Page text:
Harvest Festival is always a fantastic time in Bethlehem. It, to us, marks the beginning of fall, weather and calendar specifics be damned. Hearty baked goods, apples, beer, and wine. Those are good any time of the year, but particularly yearned-for when the leaves turn and the year wanes on. The festival this year was still enjoyable, but perhaps it’s getting a little too big for its own good.
This year’s Harvest Fest was preemptively disrupted from its usual state due to the construction impeding access to part of Main Street. And so the festival was effectively split into two, which really wasn’t all that bad. It spread the crowds out enough that things weren’t too uncomfortably cramped on either end.
One of the problems with the festival, allegedly, was extremely long lines for people picking up their prepaid wristbands. We got there early so it wasn’t a problem for us, however as the tastings grew nearer the line must have grown extremely long as the Downtown Bethlehem Association manager sent out an email apologizing for the wait.
Another problem is the declining cost/benefit ratio of the festival. In 2010 $20 got you a wristband for unlimited beer and wine samples and an extra $5 got you five soup samples. In 2011 they split the wine samples ($10 for unlimited samples at 16 locations) and the beer samples ($18, unlimited). Soup tastings were again $5 for 10 locations. This year the beer sampling was $2 more, the wine sampling $5 more, and the soup tasting $5 more. This may have been all well and good, except the beer situation ended in a variety of complaints from festival-goers. The line for the Lehigh Valley Homebrewers was, for once, in our entire history of attending the festival, decent. Like, could get beer within 3 minutes or so decent. Then everyone else down Main Street ran out of beer and the flocks descended upon Hammersmith Ales and the Lehigh Valley Homebrewers like the thirsty hawks they were. The line to get a couple ounce sample of brew became at once a chore and nearly just-not-worth-it. We saw more than one group of people say “fuck it” and head either home or to another bar.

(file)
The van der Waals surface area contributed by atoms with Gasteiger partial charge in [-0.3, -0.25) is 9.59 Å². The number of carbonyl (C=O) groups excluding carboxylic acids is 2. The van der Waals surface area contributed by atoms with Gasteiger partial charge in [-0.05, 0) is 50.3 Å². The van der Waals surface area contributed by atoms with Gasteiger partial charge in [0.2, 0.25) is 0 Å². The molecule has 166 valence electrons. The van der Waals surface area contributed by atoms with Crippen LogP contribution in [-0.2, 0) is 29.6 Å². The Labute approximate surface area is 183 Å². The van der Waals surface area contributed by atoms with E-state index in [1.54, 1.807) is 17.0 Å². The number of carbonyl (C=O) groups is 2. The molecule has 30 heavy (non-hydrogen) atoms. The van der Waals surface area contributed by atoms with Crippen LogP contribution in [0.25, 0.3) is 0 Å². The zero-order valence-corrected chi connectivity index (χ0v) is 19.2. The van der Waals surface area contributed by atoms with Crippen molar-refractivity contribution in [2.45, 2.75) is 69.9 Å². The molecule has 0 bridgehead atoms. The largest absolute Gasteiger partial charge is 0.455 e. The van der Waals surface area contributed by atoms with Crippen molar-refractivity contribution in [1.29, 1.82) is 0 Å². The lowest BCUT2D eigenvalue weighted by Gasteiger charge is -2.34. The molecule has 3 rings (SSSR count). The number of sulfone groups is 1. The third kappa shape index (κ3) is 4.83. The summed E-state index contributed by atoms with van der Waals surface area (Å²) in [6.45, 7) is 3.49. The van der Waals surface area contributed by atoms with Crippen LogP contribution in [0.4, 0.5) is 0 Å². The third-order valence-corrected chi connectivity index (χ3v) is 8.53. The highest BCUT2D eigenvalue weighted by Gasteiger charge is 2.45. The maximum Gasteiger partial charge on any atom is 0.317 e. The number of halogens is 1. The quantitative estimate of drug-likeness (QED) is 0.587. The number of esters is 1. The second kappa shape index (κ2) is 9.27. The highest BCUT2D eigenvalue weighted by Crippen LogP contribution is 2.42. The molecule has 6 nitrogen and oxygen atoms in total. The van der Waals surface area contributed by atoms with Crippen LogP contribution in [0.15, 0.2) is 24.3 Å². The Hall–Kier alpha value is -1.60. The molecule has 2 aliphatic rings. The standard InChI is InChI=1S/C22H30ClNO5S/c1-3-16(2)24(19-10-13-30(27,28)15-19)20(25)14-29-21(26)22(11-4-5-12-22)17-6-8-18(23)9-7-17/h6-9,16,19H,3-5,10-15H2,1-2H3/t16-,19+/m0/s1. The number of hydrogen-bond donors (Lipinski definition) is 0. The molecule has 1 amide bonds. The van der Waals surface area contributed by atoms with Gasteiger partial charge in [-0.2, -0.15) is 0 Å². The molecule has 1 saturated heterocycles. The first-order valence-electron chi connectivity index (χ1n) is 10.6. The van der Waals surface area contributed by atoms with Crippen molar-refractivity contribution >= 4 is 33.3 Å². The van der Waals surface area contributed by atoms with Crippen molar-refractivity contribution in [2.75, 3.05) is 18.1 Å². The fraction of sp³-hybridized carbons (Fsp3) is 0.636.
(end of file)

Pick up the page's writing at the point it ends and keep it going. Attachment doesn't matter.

But not all was bad. The festival itself looked to be a huge success. You couldn’t have asked for a better day and the crowds were large. Almost, if not all, of the tasting wristbands sold out. The beer and wine served were better than ever (specifically that of the Lehigh Valley Homebrewers). A red velvet cake beer quickly became the buzz of Main Street, with the crowd audibly groaning when the keg kicked. The glasses handed out this year were quality. The food being sold was varied and excellent. There was plenty to like here, but the few hiccups mentioned before brought what could’ve been a perfect festival down to just a “good” one.
The point is, this was the 7th Harvest Festival. By now the prices should have stabilized and the planning/execution of this should be down to a science by now. The festival blames the fact that it’s their first year doing online presales, but every year their lines are out of control. Running out of beer and forcing people to stand in huge lines at two spots (the homebrewers and Hammersmith Ales) is unacceptable. If you pay $20 for any other beer festival in the area you’ll find a better-laid-out, more varied, and fully stocked experience. Doubling the price of soup passes without doubling the amount of soups doled out is a money grab. The DBA needs to wake up and shape up or knock the prices and number of passes down to what they were previously. It’s a great thing they have on their hands and too good to mar further in the future.
Why yes, this is a shirt that says “Corn Star”.
The nice glasses for beer tasting
Pumpkin truffles in the Moravian Bookstore
Hot coals for cooking brisket
Jazz band playing in front of the Hotel Bethlehem
The initial line-up of beers at the homebrewer tent
More of that brisket…
Great fall cocktail from Tapas on Main: The Smokin’ Apple
Not-so-great sparkling cider sangria from Tapas
Tartare and watermelon with cips at Hotel Bethlehem